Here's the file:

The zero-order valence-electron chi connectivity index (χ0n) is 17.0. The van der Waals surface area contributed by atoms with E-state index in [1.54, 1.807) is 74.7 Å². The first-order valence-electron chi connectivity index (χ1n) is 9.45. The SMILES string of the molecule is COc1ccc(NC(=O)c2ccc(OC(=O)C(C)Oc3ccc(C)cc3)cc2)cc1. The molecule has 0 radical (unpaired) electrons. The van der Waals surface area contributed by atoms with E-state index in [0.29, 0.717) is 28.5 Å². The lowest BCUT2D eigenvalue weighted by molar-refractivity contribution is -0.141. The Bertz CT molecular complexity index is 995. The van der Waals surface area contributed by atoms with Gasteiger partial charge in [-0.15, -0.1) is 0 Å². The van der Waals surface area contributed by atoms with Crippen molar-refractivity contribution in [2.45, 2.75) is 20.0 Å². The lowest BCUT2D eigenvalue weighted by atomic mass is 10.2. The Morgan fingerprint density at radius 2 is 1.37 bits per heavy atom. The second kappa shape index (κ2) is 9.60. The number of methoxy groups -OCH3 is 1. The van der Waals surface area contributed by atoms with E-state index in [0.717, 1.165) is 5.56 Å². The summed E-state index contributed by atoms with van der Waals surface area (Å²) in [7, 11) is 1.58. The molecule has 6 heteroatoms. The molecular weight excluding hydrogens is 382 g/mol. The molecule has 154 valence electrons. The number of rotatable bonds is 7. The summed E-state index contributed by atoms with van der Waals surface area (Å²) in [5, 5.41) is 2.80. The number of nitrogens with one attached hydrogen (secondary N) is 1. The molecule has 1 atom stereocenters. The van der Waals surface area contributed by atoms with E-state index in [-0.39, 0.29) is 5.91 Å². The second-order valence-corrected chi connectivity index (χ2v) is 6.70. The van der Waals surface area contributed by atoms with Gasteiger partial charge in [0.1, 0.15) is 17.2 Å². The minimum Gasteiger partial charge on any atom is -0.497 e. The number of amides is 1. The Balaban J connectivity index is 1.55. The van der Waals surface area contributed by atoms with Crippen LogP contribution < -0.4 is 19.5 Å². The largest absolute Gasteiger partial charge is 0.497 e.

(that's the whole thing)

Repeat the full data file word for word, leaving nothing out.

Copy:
The zero-order valence-electron chi connectivity index (χ0n) is 17.0. The van der Waals surface area contributed by atoms with E-state index in [1.54, 1.807) is 74.7 Å². The first-order valence-electron chi connectivity index (χ1n) is 9.45. The SMILES string of the molecule is COc1ccc(NC(=O)c2ccc(OC(=O)C(C)Oc3ccc(C)cc3)cc2)cc1. The molecule has 0 radical (unpaired) electrons. The van der Waals surface area contributed by atoms with E-state index in [0.29, 0.717) is 28.5 Å². The lowest BCUT2D eigenvalue weighted by molar-refractivity contribution is -0.141. The Bertz CT molecular complexity index is 995. The van der Waals surface area contributed by atoms with Gasteiger partial charge in [-0.15, -0.1) is 0 Å². The van der Waals surface area contributed by atoms with Crippen molar-refractivity contribution in [2.45, 2.75) is 20.0 Å². The lowest BCUT2D eigenvalue weighted by atomic mass is 10.2. The Morgan fingerprint density at radius 2 is 1.37 bits per heavy atom. The second kappa shape index (κ2) is 9.60. The number of methoxy groups -OCH3 is 1. The van der Waals surface area contributed by atoms with E-state index in [0.717, 1.165) is 5.56 Å². The summed E-state index contributed by atoms with van der Waals surface area (Å²) in [7, 11) is 1.58. The molecule has 6 heteroatoms. The molecular weight excluding hydrogens is 382 g/mol. The molecule has 154 valence electrons. The number of rotatable bonds is 7. The summed E-state index contributed by atoms with van der Waals surface area (Å²) in [5, 5.41) is 2.80. The number of nitrogens with one attached hydrogen (secondary N) is 1. The molecule has 1 atom stereocenters. The van der Waals surface area contributed by atoms with E-state index in [-0.39, 0.29) is 5.91 Å². The second-order valence-corrected chi connectivity index (χ2v) is 6.70. The van der Waals surface area contributed by atoms with Gasteiger partial charge in [0.1, 0.15) is 17.2 Å². The minimum Gasteiger partial charge on any atom is -0.497 e. The number of amides is 1. The Balaban J connectivity index is 1.55. The van der Waals surface area contributed by atoms with Crippen LogP contribution < -0.4 is 19.5 Å². The largest absolute Gasteiger partial charge is 0.497 e.